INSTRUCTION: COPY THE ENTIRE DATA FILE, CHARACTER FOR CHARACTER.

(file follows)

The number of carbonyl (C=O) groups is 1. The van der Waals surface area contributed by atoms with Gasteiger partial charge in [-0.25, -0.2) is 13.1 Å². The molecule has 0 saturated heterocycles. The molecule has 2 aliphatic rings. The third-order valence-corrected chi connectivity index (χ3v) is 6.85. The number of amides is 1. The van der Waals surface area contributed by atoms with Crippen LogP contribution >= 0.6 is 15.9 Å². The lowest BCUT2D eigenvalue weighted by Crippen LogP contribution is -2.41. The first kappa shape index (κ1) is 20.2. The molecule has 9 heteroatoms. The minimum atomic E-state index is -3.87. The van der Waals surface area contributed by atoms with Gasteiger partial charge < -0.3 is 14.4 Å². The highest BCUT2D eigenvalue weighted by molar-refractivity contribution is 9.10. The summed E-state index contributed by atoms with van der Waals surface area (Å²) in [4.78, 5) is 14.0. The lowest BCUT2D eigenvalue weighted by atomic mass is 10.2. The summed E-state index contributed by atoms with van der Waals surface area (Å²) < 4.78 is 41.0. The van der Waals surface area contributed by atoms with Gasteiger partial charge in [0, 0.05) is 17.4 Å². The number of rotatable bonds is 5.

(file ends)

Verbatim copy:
The number of carbonyl (C=O) groups is 1. The van der Waals surface area contributed by atoms with Gasteiger partial charge in [-0.25, -0.2) is 13.1 Å². The molecule has 0 saturated heterocycles. The molecule has 2 aliphatic rings. The third-order valence-corrected chi connectivity index (χ3v) is 6.85. The number of amides is 1. The van der Waals surface area contributed by atoms with Crippen LogP contribution >= 0.6 is 15.9 Å². The lowest BCUT2D eigenvalue weighted by Crippen LogP contribution is -2.41. The first kappa shape index (κ1) is 20.2. The molecule has 9 heteroatoms. The minimum atomic E-state index is -3.87. The van der Waals surface area contributed by atoms with Gasteiger partial charge < -0.3 is 14.4 Å². The highest BCUT2D eigenvalue weighted by molar-refractivity contribution is 9.10. The summed E-state index contributed by atoms with van der Waals surface area (Å²) in [4.78, 5) is 14.0. The lowest BCUT2D eigenvalue weighted by atomic mass is 10.2. The summed E-state index contributed by atoms with van der Waals surface area (Å²) < 4.78 is 41.0. The van der Waals surface area contributed by atoms with Gasteiger partial charge in [0, 0.05) is 17.4 Å². The number of rotatable bonds is 5.